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GROSS SIMS DEC. 31, 1894.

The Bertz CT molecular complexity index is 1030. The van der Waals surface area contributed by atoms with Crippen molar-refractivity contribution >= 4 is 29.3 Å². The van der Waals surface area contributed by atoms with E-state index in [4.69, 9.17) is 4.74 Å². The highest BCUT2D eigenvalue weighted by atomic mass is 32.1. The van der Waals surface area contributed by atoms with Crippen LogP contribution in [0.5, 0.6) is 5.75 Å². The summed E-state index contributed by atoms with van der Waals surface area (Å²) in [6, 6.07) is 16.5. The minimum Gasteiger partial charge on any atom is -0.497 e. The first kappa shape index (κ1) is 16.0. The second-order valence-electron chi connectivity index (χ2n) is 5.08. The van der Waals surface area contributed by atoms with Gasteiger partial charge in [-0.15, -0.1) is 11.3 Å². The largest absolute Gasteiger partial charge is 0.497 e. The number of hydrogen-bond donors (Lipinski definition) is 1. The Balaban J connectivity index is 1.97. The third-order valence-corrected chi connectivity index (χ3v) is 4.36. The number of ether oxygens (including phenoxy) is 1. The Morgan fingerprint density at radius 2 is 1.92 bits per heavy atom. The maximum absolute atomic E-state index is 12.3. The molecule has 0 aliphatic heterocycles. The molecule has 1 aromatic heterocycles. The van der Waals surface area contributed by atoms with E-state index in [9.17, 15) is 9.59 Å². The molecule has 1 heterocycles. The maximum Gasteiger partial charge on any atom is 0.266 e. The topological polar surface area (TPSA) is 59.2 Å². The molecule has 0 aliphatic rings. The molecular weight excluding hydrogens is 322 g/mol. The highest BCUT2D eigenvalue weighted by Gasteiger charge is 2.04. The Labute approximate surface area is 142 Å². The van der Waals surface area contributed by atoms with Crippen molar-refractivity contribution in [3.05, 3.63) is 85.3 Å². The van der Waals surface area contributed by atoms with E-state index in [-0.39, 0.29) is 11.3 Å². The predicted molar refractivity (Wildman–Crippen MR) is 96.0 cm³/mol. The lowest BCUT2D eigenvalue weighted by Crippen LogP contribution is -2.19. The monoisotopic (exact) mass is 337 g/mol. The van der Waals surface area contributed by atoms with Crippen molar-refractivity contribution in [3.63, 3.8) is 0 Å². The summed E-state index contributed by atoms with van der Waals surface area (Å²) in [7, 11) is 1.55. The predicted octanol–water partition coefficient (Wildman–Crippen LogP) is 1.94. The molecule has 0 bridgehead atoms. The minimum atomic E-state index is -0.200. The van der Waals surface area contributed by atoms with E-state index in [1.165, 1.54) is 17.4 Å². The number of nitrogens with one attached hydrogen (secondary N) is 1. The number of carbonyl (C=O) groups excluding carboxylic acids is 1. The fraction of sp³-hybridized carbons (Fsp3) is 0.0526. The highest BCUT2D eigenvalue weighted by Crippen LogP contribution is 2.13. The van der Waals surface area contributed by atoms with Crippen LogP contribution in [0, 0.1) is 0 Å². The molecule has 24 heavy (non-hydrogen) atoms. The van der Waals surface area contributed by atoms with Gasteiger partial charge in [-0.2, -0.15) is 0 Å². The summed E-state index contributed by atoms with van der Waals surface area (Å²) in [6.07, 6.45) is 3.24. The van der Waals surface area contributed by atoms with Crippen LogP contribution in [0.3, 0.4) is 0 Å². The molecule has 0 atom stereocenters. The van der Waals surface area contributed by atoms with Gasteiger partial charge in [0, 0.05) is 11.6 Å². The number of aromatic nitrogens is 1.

Equitable.. .$37,481,069 Mutual. 22,729,570 New York. 21,576,751 Northwestern. 11,100,876 Mutual Benefit. 3,862,742 Connecticut Mutual. 7,763,270 Etna. 6,859,919 P^nn Mutual. 2,334,600 ETov. Bite find Trust. 3,305.331 New England Mutual 2,049,607 RATIO OF ASSETS'TO LIABILITIES DECEMBER 31, 1891. Per cent. Equitable.125.40 Mutual. 112.55 New York... 115..10 Northwestern.... 123.53 Mutual Benefit. 107.45 Connecticut Mutual. 114.23 Ntna. 119.55 Penn Mutual. 110.34 Prov. JJfe and Trust. 113.93 New KnKland Muluul_ 109.23 RATIO OF M’RPLUS TO LIABILITIES December. 31, 1894. Per cent. Equitable.25.40 Mutual. 12.55 New York. 15.110 Northwestern.. . 23.83 Mutual BenelH. 7.40 Connecticut Mutual. 14.25 Etna. 19.55 Penh Mutual......,,. 10 84 Prov. Life anil Trust. 13.03 New England Mutual. 9.23 ASSURANCE IN FORCE DECEMBER 31, 1894. Equitable., $913,556,733 Mutual. 854,710,761 New York. 813.294.tS9 Northwestern . 340,097,569 Mtlitti.il Benefit .... 209,369,520 Connecticut Mutual 156,686.871 Etna .,135,90.7,796 Penn Mutual 136.5i7.075 Pvov.Llfe ami Trust 103i6*l,»21 Now England Mutual 93.868,387 INCOME SAVED FOR INVESTMENT IN 1894. Equitable.. $16,243,243 Mutual . 14.K77.638 New York . 12.343.8*4 Northwestern . 8,765,132 Mutual Benefit . 2,182,565 Connecticut Mutual.. 628,189 KUia . 1,653,350 Penn Mutual . 2.096,333 Prov. Lite and TrU3t. 2,191,992 New England Mutual 769,743 INCREASE IN ASSETS IN 10 YEARS, 1885-’94 Equitable. .$127,173,189 Mutual. 100.194,322 New York. 103,551,792 Northwestern. 50,750,484 Mutual Benetll. 17,049,069 Connecticut Mutual. 8,801,432 Etna. 12,219,441 Penn Mutual. 15,251,383 Prov.Llfe and Trust 17,891,778 >Iew England Mutual 7,172,342 SURPLUS FIRM'D IX IS94. Equitable_$8,181,063 Mutual.... . 8,010. Sat New York.. 3,209,039 Northwestern. 4,000,74? Mutual Benefit. 1,930,018 Connecticut Mutual.. 1,810,201 Etna.,. 1,165,678 Penn Mutual. I.OOS.IOO Prow IjiJe and Trust. 1,140.401 New England Mutual 863,002 I I CASH DIVIDENDS PAID IS 1891. Equitable-$2,139,7-35 Mutual. 1,308,345 New York. 1,681,755 Northwrsern. 1,261,325 Mutual Benefit. 1,674,264 Connecticut Mutual.. 1,265,415 Kfjtn. 806,859 Pfinn Mutual. 750.281 Prov. Life and Trust. 644,682 New England Mutual 863,662 “ i i In All Things at All Times. ,Tt 't virt'li.i, Vlil i.t a * . ; There are rir&tiy GOOD life insurance companies, but among them all there must be one BEST. THE BEST is THE EQUIT ABLE. If you wish to know why, send for: i, the report of the Superintendent of Insurance for the State of New York on the ex amination of The Equitable; 2, for actual results of maturing poli cies; 3, for statement of death claims paid in 1894. Then you will know the three great reasons of The Equitable’s supremacy: 1st, its financial stability; 2d, its great profits and advantages to living policy-holders; 3d, the promptness of its payments and liberality of its settlements. The Equitable Life Assurance Society JAS. w. ‘ALEXANDER, Viee-PresidiiL OK THE UNITE!) STATES. II. B. HYDE, President Alabama Department—Clark & Jackson, Managers; Louis V. Clark, J. Kirk Jackson. L. D. Burdette, Cashier. OFFICES—2021 First Avenue, Southern Club Building, Birmingham, Ala. Assets, $185,044,310. Surplus, $37,481,060. :•» '• L INCH EASE IN SURPLUS IN 10 YEARS, l885-’94 Equitable.. .$27,017,995 Mutual’.. 16,652,661 Nsw York. 14,883,707 Northwestern. 10,593,993 Mutual Benefit. 722,365 Connecticut Mutual. 3,553,853 Ktn». 1,890.053 Penn Mutual. 1,052,549 I'rov.I.lfe and Trust.. 1,761,370 New England Mutual —453,790 (Decrease.) INCl’iKASK IN ASSURANCE IN FORCE IN 10 YEARS, 1885-’95. Equitable.. $604,147,562 Mutual. 502,921,476 New York.. 582,511,574 Northwestern. 241,903,587 Mutual Benefit. 73,525,985 Connecticut Mutual 4,456,186 Ktna. 51,244,205 Penn Mutual. 82-,557,215 Prov. Life and Trust 61,980,155 ^ew Engl ■ i Mutual 31,239,591 INCREASE IN PREMIUM INCOME IN TEN YEARS, 1885-94. Equitable.. .$24,007,601 Mutual. 22.272,905 Naw York. 18.452,023 Northwestern. 9.381,890 Mutual Benefit. 3,278,187 Connecticut Mutual. —29,405 (Decrease.) Etna. 2.145.024 Penn Mutual. 3.504.907 Prov. Life and Trust 2,509,757 New England Mutual 1,075,849 INCREASE IN INTERIM' INCOME IN TEN YEARS, 1885-94. Equitable — $4,658,645 Mutual. New York. Northwestern. Mutual Benefit. Connecticut Mutual... JCtna. Penn Mutual. prov. Life and Trust.. New Kngland Mutual 0,Sod, I 4,176,360 2,215.320 991,806 431,179 534,458 692,894 851,761 281,648 INCREASE IN TOTAL INCOME IN TEN YEARS, 1385-91. Equitably $2®, 666,246 Mutual.. ... 26, 661,211 Now York. . 22,650.562 NorthwOstOrrt. 11,610,159 Mutual Benefit. .’. 4,266,385 Connecticut Mutual.. 404,505 Ktna... 2,573,971 Penn Mutual... 4,239,841 Prov. Bile anil Trust 3,390,758 New Knjjlanil Mutual. 1,336,994 Increase in Payments to Policy Holders in Ten Year's, I885-’94. Equitable,.. $12,278,566 Mutual. 7,16G;195 Now York...:',.1..,'.: . " »,»!10,(MS Northwestern,,'.' 2,060,102 Mutual Benefit.,. 2,01.0,12.1 Connecticut Mutual. 887,508 JCtna. 1,142.S00 Penn Mutual.2.088,:’, 51 I’rov. Life an,l Trust 1,728,518 New ICnglantlMutual 852,042 1NC0MF SAVED FOR INVESTMENT IN TEN YEARS, 18S5-’94. Equitable. .$126,000,761 Mutual. 91.621.7W Now York. 97,643,828 Northwestern. 48,421,138 Mutual Benefit. 16,775,122 Connecticut Mutual.. 8.633,528 Etna. 11,838,533 Penn Mutual. 15,001,784 Prov. Bite and Trust 17,515,426 New England Mutual 7,644,951 SURPLUS EARNED IN TEN TEARS, !S85-’94. Equitable . .$46,259,509 Mutual... .. 41,3114,129 New York. 33,993,408 Northwesern. 21,098,950 Mutual Benefit. 14,798,901 Connecticut Mutual. 16,502,406 Etna. 8,266,010 Penn Mutual. 6,843,644 Prov.Elfe and Trust 5,527,617 New England Mutual 4,904,633 BOWLDER’S BURGLAR. [Washington Post. Bowlder's wife was away at the time, and the time was a night last month. Mrs. B. was in the country, and Bowl der, left lonely and forlorn, to looli after the house and earn money, was having a. sad, bad time indeed. Not that Bowlder really lacked any thing, but he missed his wife. Where before the merry prattle of his offspring Jnade the racket of a boiler shop, all was solemn peace and hush. The Bowlder mansion was like a graveyard. Naturally Bowlder felt lonesome; and to avoid as much as might be having his loneliness thrust upon him by the empty desolation of the house, he made it a rule during his wife’s vacation no-t to go home until 3 o’clock a. m. He was dead on his legs by that time, as he expressed it, and went at once to sleep, before the absence of Mrs. B. began to prey upon him. On the night, or more properly morn ing. In question. Bowlder wended home ward at sharp 3. He had been missing Mrs B. painfully all of the evening, and to uphold himself, had subscrlt>ed to divers drinks. These last Bowlder put safely away within his belt, and they cherished him and taught him resigna tion. and he didn’t! miss his wife as much eslie had. The hoary truth is that as Bowlder drew near his home on M street he had so far conquered his sense of abandon ment that he wasn’t even thinking of bis wife. He was plodding along in the middle of the street for fear of footpads, whom he ’fancied might be sauntering In the shadows of the maples of curb ■on either side, and was really in quite a happy, fortunate frame of mind. As Bowlder turned In toward his gate he was softly repeating the lines: •Tis sweet to hear the watchdog's honest bark, . Bay deep-mouthed welcome as we draw . near home, •Tis sweet to know there is an eye will Our'coming and grow brighter when we come. Not that Bowlder had a watchdog, hon est or otherwise, to bay him deep mouthed welcome. And inasmuch^ as they had discharged the exile from Erin, who aforetime did service as the Bowlder maid of all work when Mis. B. took flight for the summer, there was but slight hope of an eye on the premises to grow brighter when he came. No; it was not that Bowlder was really looking for deep-mouthed bays or bright ening eyes; he was naturally musical and poetical and the drinks he had corralled had merely unlocked his nature In that behalf. Bowlder was reciting the lines quoted for the pleasure he drew from their beauty; not from the prophecy they put forth of any meeting to which he looked forward. A remark which escaped Bowlder as he climbed his steps and dexterously fitted his night key to the day keyhole showed this. "I ought to have stayed at a hotel,” said Bowlder. “There's nobody here to rake me over the coals for it, and I’m going to have a great head on me when 1 wake up.” Bowlder at last by mistake got his latch key Into the keyhole to which it ap pertained nnd the door swung Inward. - This was a distinct success, and Bowlder1 heaved a sigh of relief. This door, which has grown singularly obdurate since Mrs. B.’s departure, had been known to hold Bowlder at bay for twenty minutes. Bowlder had just cast his hat oh the hall floor—he intended to hang it up in the morning when he would have more time—and had got as far on a Journey t<1 the second story as one step, when a noise In the basenjent dining room enlist ed Bowlder’s attention. His curiosity rather than his fears was aroused; another happy effect of his liba tions. Without one thought of burglars Bowl der deferred his journey upstairs, and re paired instead to the dining room below. Bowlder would investigate the untoward noises which, while soft and light, were still of such volume as might tell upon the ear. "Wonder ’f the house is haunted?” ob served Bowlder as he went deviously be low. It has already been noted that Bowlder never once bethought him of burglars, In truth he had often scoffed at burglars while conversing with Mrs. B. on this subject so interesting to ladies; and had said that no burglar could make day wages robbing the house. It had all the thrill of perfect surprise then when, as Bowlder turned into his dining room he beheld a bull's eye lan tern sitting on the table, shedding a male volent stream of light in his face; and caught the shadowy outlines of a tall man behind it who seemed engaged in pointing a gun at him. "Hold up your hands,” said the tall man. "and don’t come a step further, or out goes your light.” "Well, I like thlsh,” observed Bowlder, in a tone of querulous complaint, at the same time, however, clasping his hands above his head; "I like thish. What's the row here?” The tall man made no reply, but came round and deftly ran bis hands over Bowlder for possible arms. Bowlder had no gun. The tall man seemed satisfied and stepping back, told Bowlder he might sit down on a chair and rest his hands In his lap. Bowlder took advantage of the permission. "Any 'bjeetions to me lightin' a she gar?” queried Bowlder. " * "Not at all,” said the tall man. Bowlder was soon puffing away. Being friendly, not to say polite, by nature, Bowlder bestowed one on Ills visitor. “Is It a mild cigar?” asked the burglar. "Colorado-claro," said Bowlder. "Tjiat's all right," assented the other. “I don't like a strong smoke; it makes my head ache.” As the visitor lighted the cigar Bowlder noticed that he wore a black mask across his eyes, and that the latter shown through the apertures cut for their con venience like beads. The mask gave Bowlder a chill which the pistol had not evoked. Indeed it came very near de stroying the whole force of the drinks he had accumulated. When the stranger had lighted his ci gar Bowlder and he puffed at each other a few moments without a word. “What are you doing In my house?” at last demanded Bowlder. The stranger smiled and puffed on. Then he kicked a large sack with his foot. Bowlder had not observed this sack beforS. As the stranger touehed.it with his foot it gave out a metallic clinking. Bowlder's eyes roamed instinctively to the sideboard. There wasn't much left, but enough to show Bowlder that the sideboard's burden of silverware was gone. With such a start Bowlder was able to infer a great deal. "Made a clean sweep, eh?" remarked Bowlder. The masked stranger nodded.. "If you’ve got all there is loose and lit tle In the house," said Bowlder—he was talking plainer every moment now— "you’ve got 51f>00 worth. Been up shtalrs yet?” Again the man of the mask nodded. He also showed symptoms of being about to depart. "Don’t go yet,” remonstrated Bowlder. "Want to talk to you. Did you get the old lady's Jewelry upstairs?" Again the burglar nodded. He seemed disinclined to use his voice unless It was necessary. ‘‘That's bad,” remarked Bowlder re flectively; referring to the conquest of his first wife's jewelry. "The old lady wont do a thing but make me buy her some more. And the worst of it Is. she'll put up the figures cn what jlmcracks you’ve got and insist they're worth [our times their true valu'?, I'm lucky if she don't put it higher than $1000. And they ain’t wqrth $200; you'll be lucky if you get half of that on 'em. The burglar looked hopeful as well as he could with a mask, .but retorted noth ing to Bowlder. The letter mused on sor rowfully over hjs wi£e'?, jpwels. "You see.it putsh mo In the hole,” said Bowlder. "1 get it- going and coming. You come along and robs me; and then Mrs. B. comes home and robs me again. Don’t you think that's a little rough?" The stranger said it was rough. He didn't nod this time, hut used his voice. Kncotiragod by the stranger's agree ment with Ids views. Bowlder urged the return of his wife's jewelry. "Just gimme, hack What's her's,” said Bowlder, “ajad you can keep the rest. That'll let me out with her, and I don't care for the balance." But the man of midnight stoutly ob jected. It would be a dead* loss of $200, he said, and worse yet, it would be unpro fessional. Bowlder thought deeply a moment Then he took a new tack. “Any 'bjeetions to taking a drink with me?” he asked. “None In the world," said the burglar. Bowlder explored his coat pocket for a bottle he'd brought home to restore him after his sleep. He proffered the bottle to the burglar. “After you is.manners,” said that per son. Bowdder drank, and then the burglar did the same. “You a democrat?” demanded Bowlder, suddenly. “I s'pose even burglars have their politics!” "Administration democrat,” said the burglar; "that's what I am. I believe in a sound currency.” "I'm an administration democrat, too," remarked Bowlder. 1 knew we'd find common ground at last. Now, as a mem 'ber of the same party as yourself, I want?* to ask a favor pf you.. You've got about $1500 worth of plunder there; and yet, you see yourself, there's a good deal of furniture you’re leaving behind; piano up stairs, and all tlhat. Tell you what I'll do. I'll play you one game of ten-point seven-up to see whether you take all or nothing. " Como now, as a favor." The burglar hesitated. He was afraid there was a trap in it. Bowlder gave him his wofd as a gold-bug and a dem ocrat that he made the proffer in all hon esty. “If you win,” said Bowlder, “ you cap cart the furniture, away tomorrow. I'jjj order you a wagon as I go down, and yop cam sleep in the house and see that J don't c^rry' off anything or hold out on you." , “But It ain't worth as much as I haveo got?” demurred the burglar. s "Well, see here," said Bowlder—sobel' he was by now—“to avoid spoiling sportf I'll throw in my watch and $30. That’si square." The burglar admitted that the proposal was fair, but stuck for seven points. "I like straight seven up,” he said, “Make it a seven-point game and I'll go you.” > Bowlder produced1 .a deck of cards,from the sewing (machine drawer. At the burglar's own suggestion they lighted, one gas jet. “Cut for deal," said Bowlder. The burglar cut a ten-spot Bowlder a deuce. The burglar had the deaj. The king of diamonds was turned as trump. “Beg,” said BowldSr. “Take It," remarked the burglar. The hands were played. Bowlder had the queen and six-spot of diamonds; the marauder had the tent nine and seven of diamonds. Bowlder took high, low and the burglar counted game. “No jack out,” remarked Bowlder. “No,” said the other. And then. In an abused tone, "Say, you don’t beg nor nuthin', do you? The idee of a gent’s beggin’ in a two-hand gaifte a-holdin’ of the queen and Six." They had played three hands; jack had been out once. Bowlder' was keeping score. Jt stood: ., ■ "Howl, | | | | | f.~ '('Burg. | | | |." It was Bowlder's deal. lie riffled the cards with the deftness of one who plays often and well. "Bound to .settle It Ibis time," said the burglar. "The score stands 6 to 4. You hot your life I'Ll sHaWtf dll the bare Jack if 1 get it." Bowlder threw the cards around and turned trump with a snap. It was the jack of clubs. The burglar looked at it wistfully, even sadly. "That's square, is it?” he said to Bowl der in a tone of half reproach. “You ain't the man to go and turn jack on a poor crook from the bottom of the deck and you only one to go?” Bowlder assured him the transaction was perfectly honest. "Yes, I guess it was,” said the burglar, rising. "1 was watching you and I guess it was straight. It's just my luck, that’s all. Well, I must go; it's getting along to wards 4:30 o'clock." "Have a drink?” said • Bowlder, "and take another cigar." The cracksman took a drink. Then he selected a cigar from Bowlder’s proffered case. "If It’s nil the same to.ybuse,” said the burglar, "J’ll smoke this later on; after breakfast.” And he put the cigar in his pocket. "ilrei*o; let me show you out this way,” said Bowlder, leading the way to the front basement door. “I hates to ask it of a stranger,” said the burglar, as he hesitated just outside the door, “hut the Fourteenth street cars 'II be runnln’ In a little while now. and would you mind tendin' mo a nickel? I lives down be the B. & O.” Of course Bowlder wriujd lend him car fare. This somewhat raised the burglar’s spirits made sad by seven up. As he closed the front gate behind him, the burglar looked back at Bowlder. “Do you know, pard," he said, “if It wasn't for my weakness for gamblin’ I'd been a rich man years ago.” JU8T RECEIVED. Neufchatel cheese. Edam and Roquefort cheese. Tineapple cheese. Limburgor cheese. Imported Swisb cheese. . Full line of flrst-clas3 gro ceries at reasonable prices H. LOWENTHAL, 220 19th Street, North. Ifl-13-7t_ Some"oi' Our Imports. , /The following is from the Boston Jour nal of Commerce: ,r The classification of imports for 1895 the bureau of statistics shows a notable ■increase in the imports of wool and woolens over 1894, due in a measure to tariff causes, but the figures are not materially larger tha-n J$93 or 1891, The classification of raw wool and. manufac tured goods Imported during'the past five years Is shown In the following table: Year. Raw Material. Manufactures. Total. 1891 .J18.Z31.373 J4I.050.080 J29.291.45Z 1892 . 19.688,108 35,505,879 55,253.987 1893 . Zl.064,180 38,048,515 59,112,695 1894 . 6,107,438 39.439,373 25,546,810 1895 . 25,556,421 36,543,084 62,099,509 Cofree constituted 13.14 per cent of the imports of 1895; sugar and molasses. 10.63 per cent; wool and woolens, 8.49 per cent; silk and silk goods, 7,36 per cent; chemicals, drugs and. medicines, 8.96 per cent; fibers and their manufacture*. 6.41 per cent; cotton and cotton goods, 5.IS per cent; hides and. skirts, 3.67 per cent; Iron and steel and their products. 3.20 per cent; India rubber and Its produots, 2.68 per cent; wood and its manufactures, 2.43 per cent; frplts. Including nuts. 2.36 per cent; and tobageo and Its products, 2.31 per cent. Nd ofhe'r article consti tuted so much as Z jpep cent of the net imports. MRS. CORA POTTER. Mrs. Potter, In a talk recently with a reporter In New York, tells a most Inter esting story of her early married life and how she made entrance into society. "I was born and brought up in the south, a country girl, educated different ly from city girls,” said Mrs. Potter. ‘‘My family was poor. I was very do mestic and simple in my tastes. I was taught to sew, and made all my own dresses. Indeed, my wedding dress was the first gown I ever wore which was made outside of our own home. ‘‘I met James Brown Potter, a fine, handsome man. i fell in love with him, and before I was 17 we were married and came to New York to live. Mr. Potter was considered a howling swell, and my family were led to believe that I had made a great match, and that my fu ture lay along a path of roses. •'My ideas of life and those of the Pot ters were utterly at variance. I was brought up to think that life was real and love ruled the world; that dissen sions in families were a disgrace. The Potters lived only for outside show, always seemed to be afraid to appear natural, and were always at swords’ points with une another. "The Butler-Duncans were my cousins, but I had never even sent them my cards or let them know where 1 was. My en tree into New York society was the merest accident, and I assure you no thanks to the Potters. "One day I was walking down Broad way when I mot William Wilton Phipps, Mira. Butler-Duncan s son in-law, just arrived from England. ‘Why. Cora,’ he said, 'what are you doing here?’ 1 told him I was marrledto Mr. Potter and liv ing in New York. ‘Ah.‘ he said, 'you must he no end of a swell.' When T said to him that I lived very quietly and never went anywhere he asked me how I would like to go to a ball. "You may readily jmagine I was de lighted at the prospPct. He sent, me a ticket, and with the Butler-Duncans I went 'to my first Patriarchs' ball. I wore my wedding dress, which was a year old. I took off the orange blossoms and freshened it up a bit, but I fear it must have looked rather dowdy. Entered Into Society. "Under the patronage of the Butler Duncnns, who were lovely to me, I was introduced Into society at this ball, and I took. Ward McAllister danced with me. and after that there was nothing to be desired. I was a full-fledged member of the swell set. "One social function followed another, and I was In the swim, but 1 always felt that people patronized me, for we were poor. Mr. Pnttgr never earned a penny beyond his stated income. I had to make my own gowns. I worked harder than I have ever worked In my chosen profes sion, and all for what? "Mv success in private theatricals paved the way for something better, and one day, 3lck and weary of all the mock-' ery, tired of the constant fault finding to which I was compelled to submit, tired of going out with a smiling face and a breaking heart, tired of the snubs of the Potters, who are always Jealous of each other; tired of genteel poverty. I walked out of the home Mr. Potrer is keeping for me, and left everything behind me. I have never been permitted to go back to get my belongings, and not even as much as a pair of sleeve buttons has ever been sent to me. "I have never since seen my child". I would have gladly have taken her and educated her, as I think all women should be educated to take care of themselves. ’'People wonder why I am on the stage. I went simply to earn my bread, and fori the glorious privilege of being Indepen dent. I could no longer lead a false life. "I care nothing for the Potters. They have done nothing for me. Mr. James Brown Potter is now traveling In Europe with his daughter and liis governess. When they were in Paris Mr. Pottep called on my sister, Mrs. Duval, who llvesl there, and asked her to call and see Mlsd Potter, but Mrs. Duval utterly refused. Of course, Mr. Potter would have beer* very glad to have won the social influ ence of Mrs. Duval during his stay In Paris, but he failed. To those who have known Mrs. Potter* as a young girl, her statement that she was brought up in the country and that her family were always poor is a re markable assertion, and one which can hardly be believed Mrs. Potter could have made. Her father was Col. David Urquhart, and her mother Miss Augusta Slocomb. At the time of the marriage of her parents Miss Augusta Slocomb was considered one of the wealthiest heiresses in New Orleans. Until tho failure of Colonel Urquhart and the col lapse of ids savings bank, which occur red Just about two years before Mrs. Potter’s marriage, the TTrquharts lived extremely well. They had a town house, a planta tion with a fine residence upon It, and at one time trad also a country house at Flat Rock, N. C., a mountain resort much frequented by southerners. Mrs. Slocomb, the grandmother of Mrs. Potter, lived In a splendid house on I,a Fayette square. New Orleans, and Cora Urquhart, after the family gave up their town house, and Just before her debut In society, lived part of the time with her grandmother- and also paid lotrg visits td her aunt, Mrs. Richardson, and to her uncle’s widow, with the mother of the Countess di Brazza. She never appeared as a young girl on the streets of New Or leans without being accompanied by a maid, and always was extremely well gowned. Of course Just about the time of her marriage Colonel Urquhart’s financial difficulties began anti the family were obliged to I've on the plantation, hut all the girlhood of Mrs. Potter was spent amid comparatively luxurious surround ings. Her marriage to James Brown Potter was, of course, considered a very great match, as at the time the financial difficulties were beginning to beset the pathway of her father, and the family were somewhat straitened in circum stances. Montgomery nnd Return Sunday, October 27, Only $1.50 Round Trip. An excursion will leave Birmingham for Montgomery Sunday, October 27, 1895, at 8 a. m., reaching there at in a! m., returning leave Montgomery at 10:30 p. m., making a quick run back. Only $1.50 round trip. By-this arrangement you can spend the entire day In the Capital City at a very low rate. The ac commodations and comfort of this ex cursion will be the same as if you were on the regular passenger train and had paid full fare, so do not fall to take ad vantage of it. For further information apply to any ticket agent of Louisville and Nashville railroad, or to D. D. Kin nebrew, excursion agent. Box 6S5. Bir mingham, Ala. 10-18-td THE OLD CHURCH AND THE NEW. The dear old church is now no more, A new one sUutely fair. Of costly stone and stained class. Instead stands proudly there* Ah. well, ’tis natural, as ’tls true, Old things must pass away, And yet, the memory of the old, Seem fondly dear today. To those who sit ’mid splendor new, Where rainbow sunbeam fall. The sacred dead seem strangely near, Their voices softly call. A mother’s tender prayer-llt-face, Father’s and children’s too, Come back, from out tho vanished years. The old church, seems the new. —Elizabeth Willlson Stephen. Carlisle, Q., September, 1896 Baby Shoes—We have all styles and colors in soft soles. The Smith Shoe Co. 10-18-tf